• 50. Richard the Parker of Colne was a defendant in 1340; Coram Rege R. 322, m. 163 d. In 1361 Geoffrey de Blakey granted to John son of John the Parker of Alkincotes 2 acres of meadow in the vill of Colne lying by Foulridge Brook; Add. MS. 32104, no. 1214. William de Walton in 1424 complained that a number of people in the district, including Ellis son of Richard Parker of Alkincotes and Geoffrey son of John Parker of the same, had lain in wait for him to beat him, &c.; Towneley MS. RR, no. 1685. Ellis was outlawed; Pal. of Lanc. Chan. Misc. bdle. 1, file 5. Ralph Parker of Alkincotes occurs in 1425; Farrer, Clitheroe Ct. R. i, 219. In 1550 Henry Parker and Margaret his wife occur; Pal. of Lanc. Feet of F. bdle. 14, m. 321. See also Farrer, op. cit. i, 381, 399. Bernard Parker is named in 1552 and later; ibid. 395, 400. Bernard son of Bernard in 1563; ibid. 453.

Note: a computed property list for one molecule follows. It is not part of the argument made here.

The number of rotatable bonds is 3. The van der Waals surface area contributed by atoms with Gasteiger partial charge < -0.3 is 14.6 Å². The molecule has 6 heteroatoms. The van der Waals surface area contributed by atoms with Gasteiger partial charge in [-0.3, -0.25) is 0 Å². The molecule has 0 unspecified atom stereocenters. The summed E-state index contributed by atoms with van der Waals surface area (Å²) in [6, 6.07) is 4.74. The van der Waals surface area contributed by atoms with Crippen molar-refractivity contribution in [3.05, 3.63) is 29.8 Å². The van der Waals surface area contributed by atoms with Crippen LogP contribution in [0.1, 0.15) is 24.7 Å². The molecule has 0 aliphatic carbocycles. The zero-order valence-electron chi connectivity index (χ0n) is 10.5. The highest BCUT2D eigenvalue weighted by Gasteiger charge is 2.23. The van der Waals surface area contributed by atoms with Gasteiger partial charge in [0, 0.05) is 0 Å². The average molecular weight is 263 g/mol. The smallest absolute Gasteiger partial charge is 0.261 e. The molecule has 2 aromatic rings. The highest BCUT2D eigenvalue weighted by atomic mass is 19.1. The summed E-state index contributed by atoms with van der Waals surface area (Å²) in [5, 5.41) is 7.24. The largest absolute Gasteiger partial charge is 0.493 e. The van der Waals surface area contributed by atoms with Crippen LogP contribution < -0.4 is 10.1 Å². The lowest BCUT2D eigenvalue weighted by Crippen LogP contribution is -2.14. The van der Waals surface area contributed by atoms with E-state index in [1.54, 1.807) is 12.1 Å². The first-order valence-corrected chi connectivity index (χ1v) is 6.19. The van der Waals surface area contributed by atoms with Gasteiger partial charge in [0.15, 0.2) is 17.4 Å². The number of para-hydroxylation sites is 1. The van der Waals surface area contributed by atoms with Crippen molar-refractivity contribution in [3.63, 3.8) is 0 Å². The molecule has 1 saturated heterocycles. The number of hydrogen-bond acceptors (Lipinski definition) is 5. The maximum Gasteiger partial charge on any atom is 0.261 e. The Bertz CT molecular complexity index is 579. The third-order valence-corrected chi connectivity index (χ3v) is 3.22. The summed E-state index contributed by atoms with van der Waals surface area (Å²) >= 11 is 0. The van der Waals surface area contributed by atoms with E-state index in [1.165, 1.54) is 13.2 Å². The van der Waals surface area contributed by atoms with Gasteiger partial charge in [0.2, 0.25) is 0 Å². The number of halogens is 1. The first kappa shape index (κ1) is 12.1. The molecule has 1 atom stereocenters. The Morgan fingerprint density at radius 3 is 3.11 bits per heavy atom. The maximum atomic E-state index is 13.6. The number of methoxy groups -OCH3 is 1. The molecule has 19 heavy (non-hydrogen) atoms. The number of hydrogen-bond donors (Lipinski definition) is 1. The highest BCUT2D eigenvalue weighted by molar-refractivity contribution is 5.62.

• 51. Lancs. Inq. p.m. (Rec. Soc. Lancs. and Ches.), i, 110.
  • 52. Pal. of Lanc. Feet of F. bdle. 79, no. 40. The deforciants were William Fenwick, Elizabeth his wife and Bernard Parker.
  • 53. Misc. (Rec. Soc. Lancs. and Ches.), i, 217.
  • 54. Whitaker, Whalley, ii, 254, 260. There is a monument in Colne Church to Edward Parker of Alkincotes, who died there in 1865.
  • 55. Trans. Burnley Lit. and Scient. Club, ii, 115.
  • 56. It is apparently 1670.
  • 57. Pal. of Lanc. Feet of F. bdle. 13, m. 173.
  • 58. Ibid. bdle. 14, m. 160. The Holt House estate is referred to in Farrer, Clitheroe Ct. R. i, 320, 378, 448.